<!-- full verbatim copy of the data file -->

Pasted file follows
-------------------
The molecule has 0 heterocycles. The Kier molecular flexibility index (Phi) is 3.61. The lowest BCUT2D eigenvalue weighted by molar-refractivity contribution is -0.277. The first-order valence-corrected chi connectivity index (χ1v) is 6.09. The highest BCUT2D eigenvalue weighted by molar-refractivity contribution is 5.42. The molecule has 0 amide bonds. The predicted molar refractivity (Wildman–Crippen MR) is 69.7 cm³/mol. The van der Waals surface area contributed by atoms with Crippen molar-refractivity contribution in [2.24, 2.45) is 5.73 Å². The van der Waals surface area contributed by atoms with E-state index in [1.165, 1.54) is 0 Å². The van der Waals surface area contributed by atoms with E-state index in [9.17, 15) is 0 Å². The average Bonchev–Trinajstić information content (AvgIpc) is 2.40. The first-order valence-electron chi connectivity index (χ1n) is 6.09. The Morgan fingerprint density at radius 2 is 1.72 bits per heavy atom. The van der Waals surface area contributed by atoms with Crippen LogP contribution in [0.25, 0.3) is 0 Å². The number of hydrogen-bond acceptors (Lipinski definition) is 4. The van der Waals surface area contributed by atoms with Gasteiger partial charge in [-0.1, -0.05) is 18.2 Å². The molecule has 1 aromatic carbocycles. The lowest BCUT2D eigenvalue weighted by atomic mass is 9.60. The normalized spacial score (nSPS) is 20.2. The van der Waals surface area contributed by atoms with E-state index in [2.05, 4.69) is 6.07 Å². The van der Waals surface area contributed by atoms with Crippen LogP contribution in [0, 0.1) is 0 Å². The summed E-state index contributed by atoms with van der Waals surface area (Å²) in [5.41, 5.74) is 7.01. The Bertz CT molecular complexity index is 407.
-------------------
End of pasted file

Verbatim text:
The molecule has 0 heterocycles. The Kier molecular flexibility index (Phi) is 3.61. The lowest BCUT2D eigenvalue weighted by molar-refractivity contribution is -0.277. The first-order valence-corrected chi connectivity index (χ1v) is 6.09. The highest BCUT2D eigenvalue weighted by molar-refractivity contribution is 5.42. The molecule has 0 amide bonds. The predicted molar refractivity (Wildman–Crippen MR) is 69.7 cm³/mol. The van der Waals surface area contributed by atoms with Crippen molar-refractivity contribution in [2.24, 2.45) is 5.73 Å². The van der Waals surface area contributed by atoms with E-state index in [1.165, 1.54) is 0 Å². The van der Waals surface area contributed by atoms with E-state index in [9.17, 15) is 0 Å². The average Bonchev–Trinajstić information content (AvgIpc) is 2.40. The first-order valence-electron chi connectivity index (χ1n) is 6.09. The Morgan fingerprint density at radius 2 is 1.72 bits per heavy atom. The van der Waals surface area contributed by atoms with Crippen LogP contribution in [0.25, 0.3) is 0 Å². The number of hydrogen-bond acceptors (Lipinski definition) is 4. The van der Waals surface area contributed by atoms with Gasteiger partial charge in [-0.1, -0.05) is 18.2 Å². The molecule has 1 aromatic carbocycles. The lowest BCUT2D eigenvalue weighted by atomic mass is 9.60. The normalized spacial score (nSPS) is 20.2. The van der Waals surface area contributed by atoms with E-state index in [2.05, 4.69) is 6.07 Å². The van der Waals surface area contributed by atoms with Crippen LogP contribution in [0, 0.1) is 0 Å². The summed E-state index contributed by atoms with van der Waals surface area (Å²) in [5.41, 5.74) is 7.01. The Bertz CT molecular complexity index is 407.